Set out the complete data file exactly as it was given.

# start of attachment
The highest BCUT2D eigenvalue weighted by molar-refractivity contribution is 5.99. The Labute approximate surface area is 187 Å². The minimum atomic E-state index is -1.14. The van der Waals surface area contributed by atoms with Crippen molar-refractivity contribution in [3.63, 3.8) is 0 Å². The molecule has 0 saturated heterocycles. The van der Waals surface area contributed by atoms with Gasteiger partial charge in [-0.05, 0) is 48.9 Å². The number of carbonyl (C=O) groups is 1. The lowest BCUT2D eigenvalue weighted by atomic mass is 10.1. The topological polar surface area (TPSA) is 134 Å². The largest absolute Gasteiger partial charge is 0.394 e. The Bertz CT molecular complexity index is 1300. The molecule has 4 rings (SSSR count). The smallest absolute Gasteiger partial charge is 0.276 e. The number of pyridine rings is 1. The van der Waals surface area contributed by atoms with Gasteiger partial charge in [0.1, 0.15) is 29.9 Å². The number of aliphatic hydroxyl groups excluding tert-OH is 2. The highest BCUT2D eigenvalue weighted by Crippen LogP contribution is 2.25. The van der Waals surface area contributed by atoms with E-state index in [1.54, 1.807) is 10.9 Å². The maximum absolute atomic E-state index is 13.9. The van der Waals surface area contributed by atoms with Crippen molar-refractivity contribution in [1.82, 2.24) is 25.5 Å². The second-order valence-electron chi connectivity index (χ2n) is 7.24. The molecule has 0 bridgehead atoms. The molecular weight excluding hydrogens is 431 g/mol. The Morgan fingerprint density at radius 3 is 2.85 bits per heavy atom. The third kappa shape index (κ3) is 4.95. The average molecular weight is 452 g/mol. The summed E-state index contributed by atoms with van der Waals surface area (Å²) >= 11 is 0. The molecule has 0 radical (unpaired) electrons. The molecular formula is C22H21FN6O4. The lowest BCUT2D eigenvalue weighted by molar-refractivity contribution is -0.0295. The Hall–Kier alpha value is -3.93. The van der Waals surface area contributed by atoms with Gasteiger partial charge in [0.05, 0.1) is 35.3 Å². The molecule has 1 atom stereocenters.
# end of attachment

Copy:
The highest BCUT2D eigenvalue weighted by molar-refractivity contribution is 5.99. The Labute approximate surface area is 187 Å². The minimum atomic E-state index is -1.14. The van der Waals surface area contributed by atoms with Crippen molar-refractivity contribution in [3.63, 3.8) is 0 Å². The molecule has 0 saturated heterocycles. The van der Waals surface area contributed by atoms with Gasteiger partial charge in [-0.05, 0) is 48.9 Å². The number of carbonyl (C=O) groups is 1. The lowest BCUT2D eigenvalue weighted by atomic mass is 10.1. The topological polar surface area (TPSA) is 134 Å². The largest absolute Gasteiger partial charge is 0.394 e. The Bertz CT molecular complexity index is 1300. The molecule has 4 rings (SSSR count). The smallest absolute Gasteiger partial charge is 0.276 e. The number of pyridine rings is 1. The van der Waals surface area contributed by atoms with Gasteiger partial charge in [0.1, 0.15) is 29.9 Å². The number of aliphatic hydroxyl groups excluding tert-OH is 2. The highest BCUT2D eigenvalue weighted by Crippen LogP contribution is 2.25. The van der Waals surface area contributed by atoms with E-state index in [1.54, 1.807) is 10.9 Å². The maximum absolute atomic E-state index is 13.9. The van der Waals surface area contributed by atoms with Crippen molar-refractivity contribution in [1.82, 2.24) is 25.5 Å². The second-order valence-electron chi connectivity index (χ2n) is 7.24. The molecule has 0 bridgehead atoms. The molecular weight excluding hydrogens is 431 g/mol. The Morgan fingerprint density at radius 3 is 2.85 bits per heavy atom. The third kappa shape index (κ3) is 4.95. The average molecular weight is 452 g/mol. The summed E-state index contributed by atoms with van der Waals surface area (Å²) >= 11 is 0. The molecule has 0 radical (unpaired) electrons. The molecular formula is C22H21FN6O4. The lowest BCUT2D eigenvalue weighted by molar-refractivity contribution is -0.0295. The Hall–Kier alpha value is -3.93. The van der Waals surface area contributed by atoms with Gasteiger partial charge in [0.05, 0.1) is 35.3 Å². The molecule has 1 atom stereocenters.